Finally, I’d had enough.
It was obvious to me that we desperately needed a change, and that my toddler’s temperament would benefit more from a clear line in the sand than a continued gradual weaning process.
How We Weaned Our Toddler Quickly
We Had a Weaning Party!
Probably the best thing we did to initiate weaning status was to have a “weaning party.”
I read that some other cultures will actually have a big party to celebrate a child being weaned around 2 years old, and I thought this was a fantastic idea!
It was just my husband, daughter, and me– no fancy invitations or guest lists.
My husband went out and picked up a little chocolate cake and a bottle of wine. Throughout the day, I told my toddler, “Tonight, you’ll get mama milkies one more time, and then the mama milkies will be all done!”
Finally, I sat down with my toddler for our last nursing session, and I repeated this reminder a couple more times.
Afterwards, we had our cake!
For me, this helped establish a clear commitment to our decision.
I couldn’t and wouldn’t go back, or change my mind and put off weaning for another day.
We Stayed Firm
The first night, as expected, was very difficult.
The next day, she would ask for milk, and I would just tell her the milkies were all gone.
She would try to access the goods by force, and throw a little tantrum when she couldn’t, but this never lasted more than a minute or two.
We Gave Her a Special Big Girl Sippy Cup
After the first night, we realized that she really needed a sippy cup she could keep in the bed with her.
However, the only sippy cups we had were stainless steel with stretchy silicone covers for lids. These were fine during the day, but couldn’t stay lying in bed with her because they leaked.
So I got a 98 cent Parent’s Choice sippy cup from Walmart (the coronavirus lockdown kept me from getting the nicer ones I wanted from Amazon for another month), and she was able to take that to bed with her each night.
Where she used to need to be cuddled up to my chest and latched, she could now wrap her arms around her sippy cup and snuggle it to sleep. (No, she does not fall asleep with the cup in her mouth, don’t worry! She just likes to keep it close for comfort.)
We Were Laid-Back
Whenever she’d ask (and writing this 2 months later, she still asks), I would be very cheerful and casual in reminding her there were no more mama-milks!
We never made a big deal about it; we’d just say, “Mama-milks are for babies and you’re a big girl now!” or “You silly girl! You know there are no more mama-milks!”
And she’d laugh, and I’d tickle her, and she would move on quickly.
We Offered Alternatives
Whenever she asked for milkies, I would assume she was thirsty and offer her a drink.
“You can’t have mama-milks, but would you like your sippy cup?”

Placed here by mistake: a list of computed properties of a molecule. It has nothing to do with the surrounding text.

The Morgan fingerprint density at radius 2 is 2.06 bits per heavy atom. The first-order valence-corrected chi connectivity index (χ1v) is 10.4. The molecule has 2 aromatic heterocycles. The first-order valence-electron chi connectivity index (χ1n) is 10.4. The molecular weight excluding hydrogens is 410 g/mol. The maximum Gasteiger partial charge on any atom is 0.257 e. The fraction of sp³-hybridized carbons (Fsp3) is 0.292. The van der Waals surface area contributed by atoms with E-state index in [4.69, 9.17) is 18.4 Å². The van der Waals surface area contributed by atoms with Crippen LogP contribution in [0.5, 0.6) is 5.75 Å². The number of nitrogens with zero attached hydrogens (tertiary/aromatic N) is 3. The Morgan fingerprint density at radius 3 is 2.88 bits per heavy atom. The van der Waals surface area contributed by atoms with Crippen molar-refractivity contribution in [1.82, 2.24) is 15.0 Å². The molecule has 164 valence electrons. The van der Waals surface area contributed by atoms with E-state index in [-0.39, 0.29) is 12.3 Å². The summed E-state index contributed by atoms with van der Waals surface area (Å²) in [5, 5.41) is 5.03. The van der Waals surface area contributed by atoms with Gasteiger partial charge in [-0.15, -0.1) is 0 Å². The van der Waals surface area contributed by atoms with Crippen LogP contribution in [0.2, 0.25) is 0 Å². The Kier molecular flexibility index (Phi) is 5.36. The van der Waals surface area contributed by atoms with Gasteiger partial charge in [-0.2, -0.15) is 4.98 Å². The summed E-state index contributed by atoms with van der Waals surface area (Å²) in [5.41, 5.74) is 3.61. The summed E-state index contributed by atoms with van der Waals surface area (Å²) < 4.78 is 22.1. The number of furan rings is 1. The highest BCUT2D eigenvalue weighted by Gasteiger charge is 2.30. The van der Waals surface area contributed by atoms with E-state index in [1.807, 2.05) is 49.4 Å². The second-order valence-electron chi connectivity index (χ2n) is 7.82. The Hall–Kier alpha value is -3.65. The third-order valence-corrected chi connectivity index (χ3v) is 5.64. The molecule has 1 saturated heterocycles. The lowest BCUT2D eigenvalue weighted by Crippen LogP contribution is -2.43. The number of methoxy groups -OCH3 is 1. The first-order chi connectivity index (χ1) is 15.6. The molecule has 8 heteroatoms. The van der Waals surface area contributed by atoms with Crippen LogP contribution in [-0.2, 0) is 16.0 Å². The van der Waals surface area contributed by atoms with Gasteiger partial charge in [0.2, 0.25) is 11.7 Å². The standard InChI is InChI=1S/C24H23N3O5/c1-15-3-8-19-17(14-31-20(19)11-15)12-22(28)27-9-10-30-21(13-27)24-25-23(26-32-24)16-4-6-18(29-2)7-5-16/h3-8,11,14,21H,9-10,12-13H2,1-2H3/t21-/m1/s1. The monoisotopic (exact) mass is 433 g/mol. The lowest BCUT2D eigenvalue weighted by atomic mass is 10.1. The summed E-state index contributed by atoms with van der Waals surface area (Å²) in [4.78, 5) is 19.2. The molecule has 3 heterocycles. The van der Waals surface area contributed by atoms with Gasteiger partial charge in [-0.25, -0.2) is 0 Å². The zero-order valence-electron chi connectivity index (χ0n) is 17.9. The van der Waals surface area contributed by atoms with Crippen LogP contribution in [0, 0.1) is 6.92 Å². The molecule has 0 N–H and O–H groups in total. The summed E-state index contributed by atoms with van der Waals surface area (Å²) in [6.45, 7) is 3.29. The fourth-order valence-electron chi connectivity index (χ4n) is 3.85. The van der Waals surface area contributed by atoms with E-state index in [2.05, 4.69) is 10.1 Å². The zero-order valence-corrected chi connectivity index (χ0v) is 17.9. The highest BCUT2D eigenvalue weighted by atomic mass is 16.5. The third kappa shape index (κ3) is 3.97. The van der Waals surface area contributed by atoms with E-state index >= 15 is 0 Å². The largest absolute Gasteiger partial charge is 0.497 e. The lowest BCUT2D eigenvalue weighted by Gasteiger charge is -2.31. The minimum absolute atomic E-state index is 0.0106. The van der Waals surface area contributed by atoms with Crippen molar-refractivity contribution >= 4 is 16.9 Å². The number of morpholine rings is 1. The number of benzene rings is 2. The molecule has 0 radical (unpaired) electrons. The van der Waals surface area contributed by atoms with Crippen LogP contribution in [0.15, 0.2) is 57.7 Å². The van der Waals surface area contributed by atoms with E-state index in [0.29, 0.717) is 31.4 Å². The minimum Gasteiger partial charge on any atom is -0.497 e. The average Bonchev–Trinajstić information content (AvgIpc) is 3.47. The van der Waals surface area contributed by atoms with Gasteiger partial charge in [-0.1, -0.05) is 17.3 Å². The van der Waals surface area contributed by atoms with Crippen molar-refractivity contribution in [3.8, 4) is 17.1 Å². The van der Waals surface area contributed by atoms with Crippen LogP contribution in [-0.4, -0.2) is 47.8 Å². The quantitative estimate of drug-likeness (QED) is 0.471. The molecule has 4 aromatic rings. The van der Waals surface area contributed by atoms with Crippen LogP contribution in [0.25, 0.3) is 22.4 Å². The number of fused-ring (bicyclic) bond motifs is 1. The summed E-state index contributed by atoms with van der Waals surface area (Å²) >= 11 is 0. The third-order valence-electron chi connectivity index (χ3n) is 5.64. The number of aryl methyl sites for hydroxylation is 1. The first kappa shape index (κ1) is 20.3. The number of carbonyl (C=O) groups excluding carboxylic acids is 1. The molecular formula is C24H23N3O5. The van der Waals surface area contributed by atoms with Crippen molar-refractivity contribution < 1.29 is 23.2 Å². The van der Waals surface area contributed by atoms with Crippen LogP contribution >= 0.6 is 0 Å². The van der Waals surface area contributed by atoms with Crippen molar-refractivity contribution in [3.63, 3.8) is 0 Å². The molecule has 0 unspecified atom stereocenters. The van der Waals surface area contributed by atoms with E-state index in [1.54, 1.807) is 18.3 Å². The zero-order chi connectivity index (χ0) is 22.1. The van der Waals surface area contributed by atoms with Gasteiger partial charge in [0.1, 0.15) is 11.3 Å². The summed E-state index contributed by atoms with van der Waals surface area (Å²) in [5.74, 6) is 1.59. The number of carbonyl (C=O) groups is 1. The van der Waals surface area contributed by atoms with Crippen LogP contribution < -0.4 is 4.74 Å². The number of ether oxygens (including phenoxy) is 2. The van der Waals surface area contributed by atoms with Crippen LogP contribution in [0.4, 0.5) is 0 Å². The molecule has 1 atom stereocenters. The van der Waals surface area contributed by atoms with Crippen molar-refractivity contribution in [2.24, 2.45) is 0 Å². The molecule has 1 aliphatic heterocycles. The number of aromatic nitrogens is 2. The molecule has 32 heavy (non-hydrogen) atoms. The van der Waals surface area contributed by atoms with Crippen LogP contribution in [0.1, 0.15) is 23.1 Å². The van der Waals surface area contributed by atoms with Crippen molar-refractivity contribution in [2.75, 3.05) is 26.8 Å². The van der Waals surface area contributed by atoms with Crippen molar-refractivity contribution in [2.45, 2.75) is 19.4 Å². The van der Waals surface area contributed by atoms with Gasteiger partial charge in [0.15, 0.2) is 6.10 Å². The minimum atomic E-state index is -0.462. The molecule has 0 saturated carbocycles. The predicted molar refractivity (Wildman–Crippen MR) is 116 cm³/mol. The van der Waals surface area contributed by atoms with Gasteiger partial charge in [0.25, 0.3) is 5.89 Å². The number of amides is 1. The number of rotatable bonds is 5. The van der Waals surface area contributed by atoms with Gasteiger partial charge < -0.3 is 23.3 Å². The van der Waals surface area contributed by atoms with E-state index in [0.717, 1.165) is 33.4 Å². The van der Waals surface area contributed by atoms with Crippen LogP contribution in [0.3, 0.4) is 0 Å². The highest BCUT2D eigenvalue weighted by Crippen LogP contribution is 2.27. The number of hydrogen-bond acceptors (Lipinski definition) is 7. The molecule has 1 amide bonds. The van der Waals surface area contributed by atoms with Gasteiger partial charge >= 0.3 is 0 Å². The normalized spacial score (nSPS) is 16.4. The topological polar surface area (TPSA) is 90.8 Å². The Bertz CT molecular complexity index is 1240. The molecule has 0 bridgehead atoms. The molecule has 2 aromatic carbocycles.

“There’s no more mommy milk, but you can have cow milk or water. Which would you like?”
Here’s a trick I’ve figured out for helping a pre-verbal toddler choose one thing or the other (milk or juice) without the actual objects in hand:
Hold up one hand and say, “Would you like [option a]? OR” hold up the other hand, “Do you want [option B]? Emphasizing the respective hand, you can repeat the options a couple more times.
Motioning with left hand “Juice.” Motioning with right hand “Milk.”
Then your child can point to the hand they want. For example, if my daughter wanted milk, she would point to my right hand, the milk-option hand.
What Happened After I Stopped Nursing My Toddler
My biggest fear was that I would damage the relationship I have with my daughter or traumatize her by cutting her off so quickly, but that didn’t happen!
I was so shocked at how well she handled it.
It genuinely did not seem to phase her at all.
With her temperament, she needs to know very clearly what she can and cannot have, what is or is not an option, and so once she understood that milkies were no longer an option, she moved on with her life.
We had one hard night, and that was all it took.
Don’t get me wrong, she continued to ask for milk, but the way she asked was like, “Hey, can’t blame a girl for trying, right?” She needed to know that our boundary was still firm.
So you’re probably wondering if weaning solved all of our problems…
And I’ll be honest with you: it didn’t.
It absolutley was the right decision, and I stand by it 100%.
While not up to “normal” standards, our sleep has improved dramatically.
Rather than waking up routinely every 2 hours, she may wake up once kind of upset and groggy in the middle of the night, but she goes back to sleep quickly and sleeps for much longer stretches than before.
One of our hopes was that weaning would cause her to sleep through the night, and thus stay in her own bed, but alas, she wakes not long after we go to bed and joins us.
We’ve decided not to fight this for the time being. The sweet snuggles won’t last forever.
In addition, I am not someone who loved breastfeeding; I did not really enjoy it.
I expected our last feeding to be very emotional and bittersweet, maybe even to regret our choice by the next day, but truthfully… It was such a relief.
I love that I was able to nurse for 18 months, and provide that level of attachment for my daughter, but I’m not sad about stopping!
What I love about attachment parenting is that there are no stone cold rules to follow. If something isn’t working for you, or you resent it, then change it!
Now I want to hear from you…
Are you struggling with weaning? Tell me your thoughts on how you’re feeling in the comments below!
If you found this post helpful, be sure to check out:
- How to Bring Out the Best in Your Toddler
- 13 Simple Ways to Be a More Present Parent
- Independent Toddler Play
- How Exhausted Moms Can Take a Much-Needed Break